They don’t like us to touch the customers unless it’s really an emergency, and I never had to but once. A kid outside the store started running when I asked him to come back inside, but all I had to do was grab his elbow and he came right along. Also, they like us to do our business without anybody noticing. Usually you see somebody stuffing something in his jacket, you go up close to them, and talk real quiet, and they follow you like a lamb. But we already had people looking, and no wonder. The bananas were piling up there, all naked. There were two women and an old guy standing over by the apples, watching and whispering.

“Ma’am, would you come with me, please.”

“Certainly, in just a minute, as soon as I finish here.”

She was planning to do the whole table. Maybe I should have grabbed her, but I couldn’t do it. Instead I got on my phone.

“Mr. Leiper to Produce, please.” I was praying he hadn’t gone to lunch.

And here he came, walking fast as he could with that one twisted leg. Mr. Leiper is the best boss I ever had. That was the one thing when I retired from the police department, I told Marvine, I know I’m gonna go on working but I’m not working for assholes anymore. I’m retiring from assholes. Mr. Leiper is only thirty-five; you wouldn’t think someone so young would know how to handle people the way he does. Maybe being crippled made him smart. So I was curious to see what he was going to do here with the banana lady.

“How do you do, Ma’am, I’m Warren Leiper.”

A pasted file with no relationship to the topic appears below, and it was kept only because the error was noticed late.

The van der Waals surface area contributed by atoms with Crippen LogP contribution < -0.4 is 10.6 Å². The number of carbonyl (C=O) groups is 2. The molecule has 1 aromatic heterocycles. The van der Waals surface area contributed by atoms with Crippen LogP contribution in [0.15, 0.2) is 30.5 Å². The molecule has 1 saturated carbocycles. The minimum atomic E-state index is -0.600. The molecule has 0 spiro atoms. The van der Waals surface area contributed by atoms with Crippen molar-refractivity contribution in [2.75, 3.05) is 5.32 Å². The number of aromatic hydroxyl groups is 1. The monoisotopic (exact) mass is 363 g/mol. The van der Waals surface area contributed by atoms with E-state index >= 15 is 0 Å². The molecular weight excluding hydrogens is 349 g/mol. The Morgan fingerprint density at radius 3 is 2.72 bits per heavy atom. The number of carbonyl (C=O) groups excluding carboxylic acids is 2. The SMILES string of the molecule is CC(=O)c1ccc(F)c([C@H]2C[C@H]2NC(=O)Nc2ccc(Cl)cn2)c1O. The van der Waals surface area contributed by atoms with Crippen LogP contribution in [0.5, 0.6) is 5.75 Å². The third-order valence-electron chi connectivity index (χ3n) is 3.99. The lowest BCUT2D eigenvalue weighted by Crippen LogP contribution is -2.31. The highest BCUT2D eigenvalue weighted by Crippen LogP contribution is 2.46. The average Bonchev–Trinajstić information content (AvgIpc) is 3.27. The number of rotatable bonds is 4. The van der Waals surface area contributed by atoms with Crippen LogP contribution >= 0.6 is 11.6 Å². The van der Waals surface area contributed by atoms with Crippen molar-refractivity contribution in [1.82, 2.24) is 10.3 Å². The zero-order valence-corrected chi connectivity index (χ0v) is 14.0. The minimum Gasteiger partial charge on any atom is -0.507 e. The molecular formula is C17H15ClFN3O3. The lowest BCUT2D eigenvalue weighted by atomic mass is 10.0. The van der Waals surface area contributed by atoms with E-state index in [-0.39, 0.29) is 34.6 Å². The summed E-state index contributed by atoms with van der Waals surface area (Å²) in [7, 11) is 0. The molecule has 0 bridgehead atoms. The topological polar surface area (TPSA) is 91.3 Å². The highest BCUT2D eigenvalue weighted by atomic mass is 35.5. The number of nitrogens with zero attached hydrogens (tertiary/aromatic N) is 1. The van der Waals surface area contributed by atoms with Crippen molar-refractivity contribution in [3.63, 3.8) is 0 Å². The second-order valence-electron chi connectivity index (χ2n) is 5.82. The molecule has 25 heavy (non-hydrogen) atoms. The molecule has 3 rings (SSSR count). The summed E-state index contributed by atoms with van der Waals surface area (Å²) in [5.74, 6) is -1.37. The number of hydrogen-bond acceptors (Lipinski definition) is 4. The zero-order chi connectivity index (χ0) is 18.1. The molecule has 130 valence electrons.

She looked over at him. He had his right hand coming out for a shake, but she didn’t take it, just went on peeling.

“I’m the store manager. Is there something I can help you with?”

“Oh, thank you, no. I can manage. I’ve worked out a system, and in any case, I’ve almost finished.”

“The thing is, we can’t have you peeling our fruit. It ruins it for the other customers and we can’t sell it.”

“But of course I’ll pay for it.”

“We’d be happy to carry some crates out to your car, if you’ll tell me how many you need.”

“Surely you don’t think I could eat all these bananas.” She laughed real pretty and lady-like.

“But, Ma’am, you mean you’re just going to peel them and leave them?”

The table was about half done by now. The peels were all in a heap, but she was laying the bananas down in rows, and she was having some trouble finding room to keep them tidy. I had to stop myself; for a minute I was going to step in and help her arrange them. “Could you tell me your name at least?”